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Asher Guitars WD Music Products Amplified Parts Mod Kits DIY Nordstarnd Pickups Warmoth.com
Asher Guitars WD Music Products Amplified Parts Mod Kits DIY Nordstarnd Pickups Warmoth.com

Lemon oil on rosewood fretboard?

Discussion in 'Bad Dog Cafe' started by nosuch, Sep 17, 2017.

  1. Toto'sDad

    Toto'sDad Telefied Ad Free Member

    Jun 21, 2011
    Bakersfield
    I have a bottle of Kyser Lem-Oil what ever that is. I bought it a long time ago at the Guitar Center, 'cause they said, as far as YOU know this is good stuff. How can you go wrong?
     

  2. Sunnyd_lite

    Sunnyd_lite TDPRI Member

    Age:
    46
    39
    Jan 31, 2017
    So Cal
    I just use a rag dampened with warm water to clean the FB now and then
    I figure the FB gets enough oil from my fingers during the normal course of playing and practicing
     

  3. Toto'sDad

    Toto'sDad Telefied Ad Free Member

    Jun 21, 2011
    Bakersfield
    I hope the fret board doesn't start rusting. Everything I've ever put 3 in 1 oil on began rusting almost as soon as I quit applying it. 3 in 1 can turn a firearm into a rust bucket in 48 hours of less.
     

  4. tfarny

    tfarny Tele-Holic

    708
    Sep 4, 2008
    Hudson Valley, NY
    I've just installed maple butcher block countertops and done a bunch of reading on care and feeding of natural wood. Basically it's just what others have said - mineral oil is the cheap, natural choice, not too much nor too often. Most other competing products are mineral oil + pointless additives. Next time I do my fretboards I'll use the same bottle of cheap mineral oil I use on my countertops.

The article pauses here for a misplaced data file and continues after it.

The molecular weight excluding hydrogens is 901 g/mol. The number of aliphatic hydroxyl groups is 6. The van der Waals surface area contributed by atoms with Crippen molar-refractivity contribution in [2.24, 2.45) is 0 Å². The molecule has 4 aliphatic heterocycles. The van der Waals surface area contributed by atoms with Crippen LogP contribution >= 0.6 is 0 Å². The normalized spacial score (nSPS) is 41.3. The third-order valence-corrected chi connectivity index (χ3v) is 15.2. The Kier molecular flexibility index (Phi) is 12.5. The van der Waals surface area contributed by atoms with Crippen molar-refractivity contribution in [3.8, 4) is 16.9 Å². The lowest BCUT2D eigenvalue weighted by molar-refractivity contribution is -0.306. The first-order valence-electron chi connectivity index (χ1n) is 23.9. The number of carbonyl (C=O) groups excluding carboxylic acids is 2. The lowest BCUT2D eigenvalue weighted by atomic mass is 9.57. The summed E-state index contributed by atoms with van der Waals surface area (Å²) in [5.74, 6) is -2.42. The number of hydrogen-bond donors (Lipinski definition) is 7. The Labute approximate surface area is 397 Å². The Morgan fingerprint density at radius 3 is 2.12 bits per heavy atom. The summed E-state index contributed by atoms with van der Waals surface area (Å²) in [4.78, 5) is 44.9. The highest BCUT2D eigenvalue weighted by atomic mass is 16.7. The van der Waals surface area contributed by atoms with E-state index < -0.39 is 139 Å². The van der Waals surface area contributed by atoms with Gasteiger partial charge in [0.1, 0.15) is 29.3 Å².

Georox and Paul G. like this.

  5. LutherBurger

    LutherBurger Friend of Leo's

    Oct 29, 2013
    NYC
    I've seen mineral oil in stores, but I will never buy it because it's on the same shelf as the laxatives.
     
    Andy B likes this.

  6. JuneauMike

    JuneauMike Tele-Afflicted

    May 5, 2015
    Alaska
    Yep to above. I use an old bottle of cutting block oil ( basically lemon oil). I use it because I have it. I'm sure a light coat of olive oil would work too. Rub it on with a Bounty paper towel. Has to be Bounty paper towels, unless another brand is on sale. Then use that.
     
    mexicanyella likes this.

  7. Wyzsard

    Wyzsard Friend of Leo's


  8. jjudas

    jjudas Tele-Meister

    191
    Jul 26, 2016
    Metro New Orleans
    I use lemon oil on Rosewood on all my applicable guitars.
     

  9. lineboat

    lineboat Friend of Leo's

    Aug 6, 2012
    That StewMac oil is good stuff!
     

  10. djh22

    djh22 Tele-Meister Silver Supporter

    Age:
    61
    290
    Jan 12, 2012
    VA
    Roy Buchanan used Lemon Pledge
     
    pdcorlis likes this.

  11. jvin248

    jvin248 Friend of Leo's

    Apr 18, 2014
    Near Detroit, MI
    .

    Lately I am using kitchen cutting board mineral oil.

    ,,, the perfect finish for chopping up those late night snacks ;)

    .
     
    JuneauMike, studio and pdcorlis like this.

  12. HotRodSteve

    HotRodSteve Friend of Leo's

    Sep 24, 2013
    The Hudson Valley
    I use Gerlitz Guitar Honey. It costs about 45 cents per year and the neck has not fallen off my Les Paul yet.
     

  13. chezdeluxe

    chezdeluxe Poster Extraordinaire Gold Supporter

    Age:
    67
    Dec 29, 2007
    Brisbane Australia
    Huh? I've been putting lemon oil on ebony fingerboards for over 25 years with success. :cool:
     

  14. hopdybob

    hopdybob Tele-Meister

    383